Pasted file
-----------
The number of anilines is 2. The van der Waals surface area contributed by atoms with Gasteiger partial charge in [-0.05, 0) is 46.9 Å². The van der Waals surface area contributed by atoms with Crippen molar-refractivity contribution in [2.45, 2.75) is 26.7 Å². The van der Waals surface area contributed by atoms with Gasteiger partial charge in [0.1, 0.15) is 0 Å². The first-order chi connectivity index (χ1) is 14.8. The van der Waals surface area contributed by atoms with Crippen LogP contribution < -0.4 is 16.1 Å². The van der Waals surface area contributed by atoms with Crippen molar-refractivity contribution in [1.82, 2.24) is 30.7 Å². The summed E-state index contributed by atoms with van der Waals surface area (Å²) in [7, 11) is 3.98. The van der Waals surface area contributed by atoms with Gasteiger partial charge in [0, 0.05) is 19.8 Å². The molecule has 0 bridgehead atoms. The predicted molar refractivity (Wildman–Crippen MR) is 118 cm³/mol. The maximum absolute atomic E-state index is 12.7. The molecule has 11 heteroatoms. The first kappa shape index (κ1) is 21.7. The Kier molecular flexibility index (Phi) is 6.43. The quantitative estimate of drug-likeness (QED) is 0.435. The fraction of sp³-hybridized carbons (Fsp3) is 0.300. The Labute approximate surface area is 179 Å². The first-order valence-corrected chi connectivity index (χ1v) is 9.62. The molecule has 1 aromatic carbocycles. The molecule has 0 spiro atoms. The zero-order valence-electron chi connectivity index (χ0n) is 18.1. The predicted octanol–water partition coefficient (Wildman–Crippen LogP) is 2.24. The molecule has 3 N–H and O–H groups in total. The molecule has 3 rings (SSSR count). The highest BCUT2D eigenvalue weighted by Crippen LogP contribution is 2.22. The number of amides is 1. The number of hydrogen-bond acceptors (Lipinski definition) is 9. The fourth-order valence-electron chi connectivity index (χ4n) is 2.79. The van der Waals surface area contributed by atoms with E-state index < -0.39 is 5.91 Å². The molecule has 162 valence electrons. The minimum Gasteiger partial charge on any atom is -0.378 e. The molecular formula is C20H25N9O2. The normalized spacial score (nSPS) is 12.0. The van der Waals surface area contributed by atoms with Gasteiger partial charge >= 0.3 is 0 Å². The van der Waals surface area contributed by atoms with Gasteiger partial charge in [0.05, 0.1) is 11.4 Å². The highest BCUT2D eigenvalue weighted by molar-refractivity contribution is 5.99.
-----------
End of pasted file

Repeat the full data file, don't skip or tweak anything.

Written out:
The number of anilines is 2. The van der Waals surface area contributed by atoms with Gasteiger partial charge in [-0.05, 0) is 46.9 Å². The van der Waals surface area contributed by atoms with Crippen molar-refractivity contribution in [2.45, 2.75) is 26.7 Å². The van der Waals surface area contributed by atoms with Gasteiger partial charge in [0.1, 0.15) is 0 Å². The first-order chi connectivity index (χ1) is 14.8. The van der Waals surface area contributed by atoms with Crippen LogP contribution < -0.4 is 16.1 Å². The van der Waals surface area contributed by atoms with Crippen molar-refractivity contribution in [1.82, 2.24) is 30.7 Å². The summed E-state index contributed by atoms with van der Waals surface area (Å²) in [7, 11) is 3.98. The van der Waals surface area contributed by atoms with Gasteiger partial charge in [0, 0.05) is 19.8 Å². The molecule has 0 bridgehead atoms. The predicted molar refractivity (Wildman–Crippen MR) is 118 cm³/mol. The maximum absolute atomic E-state index is 12.7. The molecule has 11 heteroatoms. The first kappa shape index (κ1) is 21.7. The Kier molecular flexibility index (Phi) is 6.43. The quantitative estimate of drug-likeness (QED) is 0.435. The fraction of sp³-hybridized carbons (Fsp3) is 0.300. The Labute approximate surface area is 179 Å². The first-order valence-corrected chi connectivity index (χ1v) is 9.62. The molecule has 1 aromatic carbocycles. The molecule has 0 spiro atoms. The zero-order valence-electron chi connectivity index (χ0n) is 18.1. The predicted octanol–water partition coefficient (Wildman–Crippen LogP) is 2.24. The molecule has 3 N–H and O–H groups in total. The molecule has 3 rings (SSSR count). The highest BCUT2D eigenvalue weighted by Crippen LogP contribution is 2.22. The number of amides is 1. The number of hydrogen-bond acceptors (Lipinski definition) is 9. The fourth-order valence-electron chi connectivity index (χ4n) is 2.79. The van der Waals surface area contributed by atoms with E-state index < -0.39 is 5.91 Å². The molecule has 162 valence electrons. The minimum Gasteiger partial charge on any atom is -0.378 e. The molecular formula is C20H25N9O2. The normalized spacial score (nSPS) is 12.0. The van der Waals surface area contributed by atoms with Gasteiger partial charge >= 0.3 is 0 Å². The van der Waals surface area contributed by atoms with Gasteiger partial charge in [0.05, 0.1) is 11.4 Å². The highest BCUT2D eigenvalue weighted by molar-refractivity contribution is 5.99.